Drought conditions have developed over the past three years in many parts of the U.S. Army Corps of Engineers’ South Pacific Division. Regulatory project managers, permit applicants, wetland consultants and others have inquired as to what expectations, guidance, or direction is available for wetland delineations under these conditions.
Both currently applicable Regional Supplements to the Corps of Engineers Wetland Delineation Manual for the Arid West and Western Mountains, Valleys, and Coast include sections titled, Difficult Wetland Situations which describe tools used to evaluate temporal shifts in vegetation and periodic lack of hydrology indicators during periods of below-normal rainfall, drought conditions and unusually low winter snowpack. These documents identify specific sampling and analytical approaches for evaluating both vegetation under extended drought conditions and hydrology in drought years, and are found at the following links:
To the extent possible, the hydrophytic vegetation decision should be based on the plant community that is normally present during the wet portion of the growing season in a normal rainfall year. The evaluation of hydrology should consider the timing of the site visit in relation to normal seasonal and annual hydrologic variability, and whether the amount of rainfall prior to the site visit has been normal. In drought conditions, direct observation of plants and hydrology indicators may be misleading or problematic, so other methods of making wetland decisions may be appropriate.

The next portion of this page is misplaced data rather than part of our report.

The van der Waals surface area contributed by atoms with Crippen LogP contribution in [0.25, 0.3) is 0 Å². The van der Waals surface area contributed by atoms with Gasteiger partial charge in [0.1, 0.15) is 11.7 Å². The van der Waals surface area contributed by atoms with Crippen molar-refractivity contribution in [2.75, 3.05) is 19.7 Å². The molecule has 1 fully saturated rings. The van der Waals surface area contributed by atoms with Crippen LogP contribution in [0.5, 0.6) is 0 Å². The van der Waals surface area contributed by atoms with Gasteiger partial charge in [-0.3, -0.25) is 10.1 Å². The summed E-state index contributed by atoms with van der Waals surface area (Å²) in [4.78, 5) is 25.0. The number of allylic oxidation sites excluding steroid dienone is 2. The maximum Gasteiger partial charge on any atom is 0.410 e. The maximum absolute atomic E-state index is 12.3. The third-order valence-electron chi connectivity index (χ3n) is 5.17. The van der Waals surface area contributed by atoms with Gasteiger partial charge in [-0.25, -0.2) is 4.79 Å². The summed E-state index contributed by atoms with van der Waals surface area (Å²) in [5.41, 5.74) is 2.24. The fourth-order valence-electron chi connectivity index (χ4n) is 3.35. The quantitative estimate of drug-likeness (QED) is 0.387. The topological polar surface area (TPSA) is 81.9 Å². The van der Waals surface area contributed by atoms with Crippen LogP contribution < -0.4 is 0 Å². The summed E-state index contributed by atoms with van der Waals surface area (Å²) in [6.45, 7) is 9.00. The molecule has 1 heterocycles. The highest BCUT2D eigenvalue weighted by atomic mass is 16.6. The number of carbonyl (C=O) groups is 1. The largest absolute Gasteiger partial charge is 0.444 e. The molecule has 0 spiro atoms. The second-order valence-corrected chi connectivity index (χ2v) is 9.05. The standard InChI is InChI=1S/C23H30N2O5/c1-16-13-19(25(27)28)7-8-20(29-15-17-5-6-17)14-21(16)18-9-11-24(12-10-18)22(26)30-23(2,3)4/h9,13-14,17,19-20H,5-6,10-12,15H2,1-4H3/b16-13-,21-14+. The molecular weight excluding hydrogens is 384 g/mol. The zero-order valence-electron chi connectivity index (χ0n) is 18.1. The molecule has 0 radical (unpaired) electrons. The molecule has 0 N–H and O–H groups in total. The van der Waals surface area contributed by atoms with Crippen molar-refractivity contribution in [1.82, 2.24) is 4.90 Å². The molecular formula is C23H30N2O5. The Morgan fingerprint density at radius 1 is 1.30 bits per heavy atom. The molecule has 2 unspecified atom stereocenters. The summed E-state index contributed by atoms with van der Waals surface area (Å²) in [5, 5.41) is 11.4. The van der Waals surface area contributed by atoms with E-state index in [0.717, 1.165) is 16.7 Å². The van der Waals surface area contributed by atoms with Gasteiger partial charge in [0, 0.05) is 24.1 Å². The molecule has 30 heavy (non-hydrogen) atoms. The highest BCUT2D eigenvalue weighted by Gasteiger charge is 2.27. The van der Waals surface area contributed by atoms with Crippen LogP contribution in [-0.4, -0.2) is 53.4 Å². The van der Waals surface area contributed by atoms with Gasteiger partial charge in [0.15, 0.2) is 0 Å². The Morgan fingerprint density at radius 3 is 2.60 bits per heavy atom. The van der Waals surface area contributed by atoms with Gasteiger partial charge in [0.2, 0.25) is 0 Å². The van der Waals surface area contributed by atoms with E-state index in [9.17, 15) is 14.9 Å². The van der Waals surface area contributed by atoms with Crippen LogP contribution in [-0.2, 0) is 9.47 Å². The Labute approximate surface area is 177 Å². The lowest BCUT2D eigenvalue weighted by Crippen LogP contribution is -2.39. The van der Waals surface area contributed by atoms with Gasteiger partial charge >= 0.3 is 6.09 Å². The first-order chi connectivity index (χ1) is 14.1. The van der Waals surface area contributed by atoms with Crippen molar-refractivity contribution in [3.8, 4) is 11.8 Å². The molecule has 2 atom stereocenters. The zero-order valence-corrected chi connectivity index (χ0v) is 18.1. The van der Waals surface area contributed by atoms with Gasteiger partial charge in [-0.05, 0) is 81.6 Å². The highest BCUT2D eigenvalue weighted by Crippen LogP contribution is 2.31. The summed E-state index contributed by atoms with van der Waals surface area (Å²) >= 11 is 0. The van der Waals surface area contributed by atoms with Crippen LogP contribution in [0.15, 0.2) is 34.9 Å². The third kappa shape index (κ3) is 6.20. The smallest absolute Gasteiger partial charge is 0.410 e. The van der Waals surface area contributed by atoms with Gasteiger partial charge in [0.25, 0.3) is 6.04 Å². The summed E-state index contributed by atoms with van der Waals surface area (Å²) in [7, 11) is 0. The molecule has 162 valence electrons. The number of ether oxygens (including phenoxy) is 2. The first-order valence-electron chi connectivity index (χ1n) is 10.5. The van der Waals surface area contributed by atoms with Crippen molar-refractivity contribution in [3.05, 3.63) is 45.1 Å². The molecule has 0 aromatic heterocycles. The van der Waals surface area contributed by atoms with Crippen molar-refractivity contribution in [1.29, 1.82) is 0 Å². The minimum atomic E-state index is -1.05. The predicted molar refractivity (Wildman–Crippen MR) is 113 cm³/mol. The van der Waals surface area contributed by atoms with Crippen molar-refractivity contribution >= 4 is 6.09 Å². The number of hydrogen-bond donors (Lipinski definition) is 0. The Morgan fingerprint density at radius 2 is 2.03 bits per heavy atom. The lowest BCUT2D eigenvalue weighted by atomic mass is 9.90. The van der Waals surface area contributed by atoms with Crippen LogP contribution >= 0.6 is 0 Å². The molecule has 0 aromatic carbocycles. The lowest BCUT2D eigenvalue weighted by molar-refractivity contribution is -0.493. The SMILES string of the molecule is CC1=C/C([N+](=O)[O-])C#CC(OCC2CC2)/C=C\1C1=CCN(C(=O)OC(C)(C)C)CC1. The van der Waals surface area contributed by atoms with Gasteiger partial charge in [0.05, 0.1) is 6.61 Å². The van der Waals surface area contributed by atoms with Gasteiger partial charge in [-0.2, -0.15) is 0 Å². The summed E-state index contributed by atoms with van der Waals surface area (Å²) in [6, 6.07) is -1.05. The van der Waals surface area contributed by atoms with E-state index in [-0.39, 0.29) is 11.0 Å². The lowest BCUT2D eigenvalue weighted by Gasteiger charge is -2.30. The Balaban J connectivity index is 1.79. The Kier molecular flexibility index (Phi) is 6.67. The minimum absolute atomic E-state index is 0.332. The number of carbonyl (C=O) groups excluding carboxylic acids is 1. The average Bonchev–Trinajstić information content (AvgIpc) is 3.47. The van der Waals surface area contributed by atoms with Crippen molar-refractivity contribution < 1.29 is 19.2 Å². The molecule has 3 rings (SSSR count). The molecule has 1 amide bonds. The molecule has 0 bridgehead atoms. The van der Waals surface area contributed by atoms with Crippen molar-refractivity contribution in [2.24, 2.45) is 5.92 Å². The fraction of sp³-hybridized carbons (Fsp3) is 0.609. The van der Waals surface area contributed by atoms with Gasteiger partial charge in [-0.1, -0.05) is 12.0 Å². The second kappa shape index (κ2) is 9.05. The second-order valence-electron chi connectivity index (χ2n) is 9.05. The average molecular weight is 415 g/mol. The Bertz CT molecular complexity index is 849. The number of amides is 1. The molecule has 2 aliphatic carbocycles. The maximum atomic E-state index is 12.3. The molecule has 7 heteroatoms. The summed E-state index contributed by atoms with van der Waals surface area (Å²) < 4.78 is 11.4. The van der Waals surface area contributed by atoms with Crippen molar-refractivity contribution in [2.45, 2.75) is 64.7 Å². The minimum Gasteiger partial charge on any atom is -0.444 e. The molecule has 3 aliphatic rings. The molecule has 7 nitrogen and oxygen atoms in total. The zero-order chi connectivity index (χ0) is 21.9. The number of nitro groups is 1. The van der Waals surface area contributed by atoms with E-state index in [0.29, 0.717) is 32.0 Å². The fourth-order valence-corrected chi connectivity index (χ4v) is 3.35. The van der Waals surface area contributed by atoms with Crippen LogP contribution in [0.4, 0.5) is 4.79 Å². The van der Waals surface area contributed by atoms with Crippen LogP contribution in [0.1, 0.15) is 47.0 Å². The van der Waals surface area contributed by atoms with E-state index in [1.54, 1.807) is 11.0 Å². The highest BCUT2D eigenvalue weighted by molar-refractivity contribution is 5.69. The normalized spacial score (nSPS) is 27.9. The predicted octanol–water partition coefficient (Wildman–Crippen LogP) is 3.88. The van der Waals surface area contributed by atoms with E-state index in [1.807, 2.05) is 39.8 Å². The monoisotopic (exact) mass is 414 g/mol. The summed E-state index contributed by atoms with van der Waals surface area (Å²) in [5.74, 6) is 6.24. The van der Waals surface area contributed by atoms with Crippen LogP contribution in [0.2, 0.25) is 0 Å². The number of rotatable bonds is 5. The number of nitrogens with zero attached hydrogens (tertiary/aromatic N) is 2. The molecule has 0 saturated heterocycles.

For example, if the vegetation on the drought-affected site is substantially the same as that on a wetland reference site in the same general area having similar soils and known wetland hydrology, then the vegetation may be considered hydrophytic.
Application of the procedures in these sections of the supplements should facilitate better decisions about vegetation and hydrology. In some cases there may be a need to defer field work and/or a wetland determination, but there is no guarantee conditions will be closer to normal the next wet season. In general, wetland determinations on difficult or problematic sites must be based on the best information available to the field inspector, interpreted in light of his or her professional experience and knowledge of the ecology of wetlands in the region. Corps wetland determinations are based on a preponderance of all available information, including in many cases remote sensing and longer term data, not just the field data collected under drought conditions.
Questions or comments may be addressed to:
Michael Finan, Wetland Specialist, U.S. Army Corps of Engineers, Sacramento District, Regulatory Division, 1325 J Street, Room 1350, Sacramento, CA 95814-2922, PH: 916-557-5324 (9am-3pm); FAX: 916-557-7803, email@example.com